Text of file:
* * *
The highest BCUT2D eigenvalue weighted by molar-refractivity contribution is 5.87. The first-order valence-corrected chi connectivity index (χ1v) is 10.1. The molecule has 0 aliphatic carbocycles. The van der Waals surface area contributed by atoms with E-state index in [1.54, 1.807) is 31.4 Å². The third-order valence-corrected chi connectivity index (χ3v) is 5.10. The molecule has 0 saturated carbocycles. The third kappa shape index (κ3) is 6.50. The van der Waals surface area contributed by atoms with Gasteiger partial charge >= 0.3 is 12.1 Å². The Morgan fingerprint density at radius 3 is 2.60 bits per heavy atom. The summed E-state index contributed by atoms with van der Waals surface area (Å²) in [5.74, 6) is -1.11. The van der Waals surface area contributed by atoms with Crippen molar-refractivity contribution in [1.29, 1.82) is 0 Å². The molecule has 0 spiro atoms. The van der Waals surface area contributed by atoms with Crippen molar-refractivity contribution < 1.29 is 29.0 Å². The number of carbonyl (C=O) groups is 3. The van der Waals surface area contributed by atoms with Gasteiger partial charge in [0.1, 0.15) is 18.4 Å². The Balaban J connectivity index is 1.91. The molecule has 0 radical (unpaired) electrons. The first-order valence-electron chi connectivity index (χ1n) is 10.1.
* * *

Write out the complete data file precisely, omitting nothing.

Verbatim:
The highest BCUT2D eigenvalue weighted by molar-refractivity contribution is 5.87. The first-order valence-corrected chi connectivity index (χ1v) is 10.1. The molecule has 0 aliphatic carbocycles. The van der Waals surface area contributed by atoms with E-state index in [1.54, 1.807) is 31.4 Å². The third-order valence-corrected chi connectivity index (χ3v) is 5.10. The molecule has 0 saturated carbocycles. The third kappa shape index (κ3) is 6.50. The van der Waals surface area contributed by atoms with Gasteiger partial charge >= 0.3 is 12.1 Å². The Morgan fingerprint density at radius 3 is 2.60 bits per heavy atom. The summed E-state index contributed by atoms with van der Waals surface area (Å²) in [5.74, 6) is -1.11. The van der Waals surface area contributed by atoms with Crippen molar-refractivity contribution in [1.29, 1.82) is 0 Å². The molecule has 0 spiro atoms. The van der Waals surface area contributed by atoms with Crippen molar-refractivity contribution < 1.29 is 29.0 Å². The number of carbonyl (C=O) groups is 3. The van der Waals surface area contributed by atoms with Gasteiger partial charge in [0.1, 0.15) is 18.4 Å². The Balaban J connectivity index is 1.91. The molecule has 0 radical (unpaired) electrons. The first-order valence-electron chi connectivity index (χ1n) is 10.1.